She began her career as an assistant controller with Marriott Corp. Her strong managerial skills, counseling and training capabilities led her to change careers from accounting to human resources. She was a member of the Marriott executive team and provided leadership over human resources for numerous midsize to large hotels across the country, including starting human resources and payroll departments in new and acquired hotels.
Lyles received a master’s degree in organizational development from American University and a bachelor’s degree in finance from Hampton University. She is an experienced trainer and is certified in Myers-Briggs Type Indicator and Benchmarks 360 Degree Feedback.
She is a member of numerous professional and civic organizations, including the Society of Human Resources Management, National Association of African American Human Resources Professionals, American Management Association, American Society for Training and Development, Chesapeake Bay Organizational Development Network and Delta Sigma Theta Sorority, Inc.
Seth T. Bardu joined the executive team of UNCF as senior vice president and CFO in May of 2018, and oversees the financial affairs of this institution among other responsibilities. He had served as CFO of the Columbia Union Conference from January 2006 to August 2017. Columbia Union serves as the parent and sponsoring entity to Adventist Healthcare (MD), Kettering Health System (OH), Washington Adventist University (MD) and eight other regional organizations within the mid-Atlantic states of the United States. In addition to his role as CFO, he played significant governance roles in non-profit organizations such as healthcare, publishing, global disaster and relief, human services for people with disabilities among others. He transferred from the Northeastern Conference in New York, where he also served as CFO from November 2002 to December 2005. Bardu had other financial leadership roles before his arrival in New York with Southern Union Conference (Decatur GA), Adventist Health System (Madison, TN) and South Central Conference (Nashville TN).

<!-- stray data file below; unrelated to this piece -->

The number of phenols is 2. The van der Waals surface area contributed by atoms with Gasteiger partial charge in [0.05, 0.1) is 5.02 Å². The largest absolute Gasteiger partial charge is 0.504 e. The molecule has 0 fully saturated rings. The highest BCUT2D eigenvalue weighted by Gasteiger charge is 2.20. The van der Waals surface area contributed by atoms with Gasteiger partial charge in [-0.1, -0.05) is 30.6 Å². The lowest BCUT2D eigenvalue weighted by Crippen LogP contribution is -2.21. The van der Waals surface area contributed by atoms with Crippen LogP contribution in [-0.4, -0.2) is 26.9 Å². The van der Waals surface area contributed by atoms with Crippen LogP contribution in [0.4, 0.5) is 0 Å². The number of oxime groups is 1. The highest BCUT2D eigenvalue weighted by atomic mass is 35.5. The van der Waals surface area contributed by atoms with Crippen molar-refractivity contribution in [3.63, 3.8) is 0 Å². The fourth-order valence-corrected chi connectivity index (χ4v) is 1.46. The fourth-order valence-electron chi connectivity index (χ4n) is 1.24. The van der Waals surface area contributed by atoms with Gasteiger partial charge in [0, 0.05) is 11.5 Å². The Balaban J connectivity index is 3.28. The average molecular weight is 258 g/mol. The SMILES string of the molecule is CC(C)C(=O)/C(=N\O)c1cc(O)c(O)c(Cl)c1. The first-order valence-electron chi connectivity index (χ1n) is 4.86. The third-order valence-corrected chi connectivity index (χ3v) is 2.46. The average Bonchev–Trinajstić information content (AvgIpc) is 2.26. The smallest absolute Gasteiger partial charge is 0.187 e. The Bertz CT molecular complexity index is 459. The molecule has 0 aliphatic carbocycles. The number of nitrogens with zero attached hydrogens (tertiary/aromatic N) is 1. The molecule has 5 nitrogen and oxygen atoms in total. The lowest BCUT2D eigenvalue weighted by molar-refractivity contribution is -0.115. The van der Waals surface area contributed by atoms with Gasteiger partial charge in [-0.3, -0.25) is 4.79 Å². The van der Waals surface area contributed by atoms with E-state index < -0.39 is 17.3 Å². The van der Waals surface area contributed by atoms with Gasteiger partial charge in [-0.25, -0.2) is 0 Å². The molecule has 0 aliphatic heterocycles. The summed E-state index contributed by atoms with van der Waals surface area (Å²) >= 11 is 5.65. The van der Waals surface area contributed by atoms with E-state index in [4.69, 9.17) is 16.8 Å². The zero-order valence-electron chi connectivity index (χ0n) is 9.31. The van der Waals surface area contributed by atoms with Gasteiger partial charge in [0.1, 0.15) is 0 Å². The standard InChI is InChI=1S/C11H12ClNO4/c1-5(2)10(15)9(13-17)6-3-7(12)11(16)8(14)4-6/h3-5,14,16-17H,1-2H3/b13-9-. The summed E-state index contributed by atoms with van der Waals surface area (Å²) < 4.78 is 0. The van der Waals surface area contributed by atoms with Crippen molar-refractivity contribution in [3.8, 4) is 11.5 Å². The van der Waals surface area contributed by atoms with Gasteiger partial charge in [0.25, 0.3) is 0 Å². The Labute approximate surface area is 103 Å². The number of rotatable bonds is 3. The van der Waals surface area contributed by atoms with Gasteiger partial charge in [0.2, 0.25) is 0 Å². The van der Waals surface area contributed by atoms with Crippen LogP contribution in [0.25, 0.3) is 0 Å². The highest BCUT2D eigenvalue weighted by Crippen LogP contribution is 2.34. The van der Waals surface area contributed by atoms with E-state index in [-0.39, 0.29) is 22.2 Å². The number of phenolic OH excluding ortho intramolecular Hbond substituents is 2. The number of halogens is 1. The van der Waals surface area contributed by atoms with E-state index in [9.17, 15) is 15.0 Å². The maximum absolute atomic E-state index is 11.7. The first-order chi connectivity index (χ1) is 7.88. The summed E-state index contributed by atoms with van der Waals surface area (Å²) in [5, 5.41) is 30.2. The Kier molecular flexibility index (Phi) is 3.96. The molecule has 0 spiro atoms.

Bardu is a mission-focused financial administrator, who believes people are the most critical investment in any organization. He thinks leadership should, among other areas of emphasis, focus on mentorship/coaching, succession planning and learning development. Some of his achievements have been in areas including financial leadership, gender equality, RIF/turnaround, nonprofit scaling and financial planning and analysis. He is a trained facilitator/trainer with the Arbinger Institute with emphasis on “Outward Mindset Skills for Leaders” and “Developing and Implementing an Outward Mindset.”
Bardu was born in Monrovia, Liberia. He received his bachelor of science degree in accounting from Oakwood University [a UNCF-member institution] and an MBA from Andrews University (MI), where he also did some doctoral work in leadership. In 2017, Oakwood University named him as one of the most influential alumni in its 120-year history. He was also inducted into the Delta MU Delta by the same university. He and his wife Teresa have two children, Jessica and Godfrey.
Desireé C. Boykin, Esq.
Desireé Boykin is the senior vice president, general counsel and secretary for UNCF. She joined UNCF in 2002 and provides advice and counsel to the UNCF Board of Directors, senior staff and member presidents in the areas of higher education, insurance, constitutional law, intellectual property, corporate compliance and corporate governance. She was elected secretary of the corporation in October 2017. Additionally, she practices probate, contracts, employment and nonprofit law. Desirée manages UNCF’s legacy portfolio (testamentary gifts), which has resulted in more than $67 million in revenue during her tenure.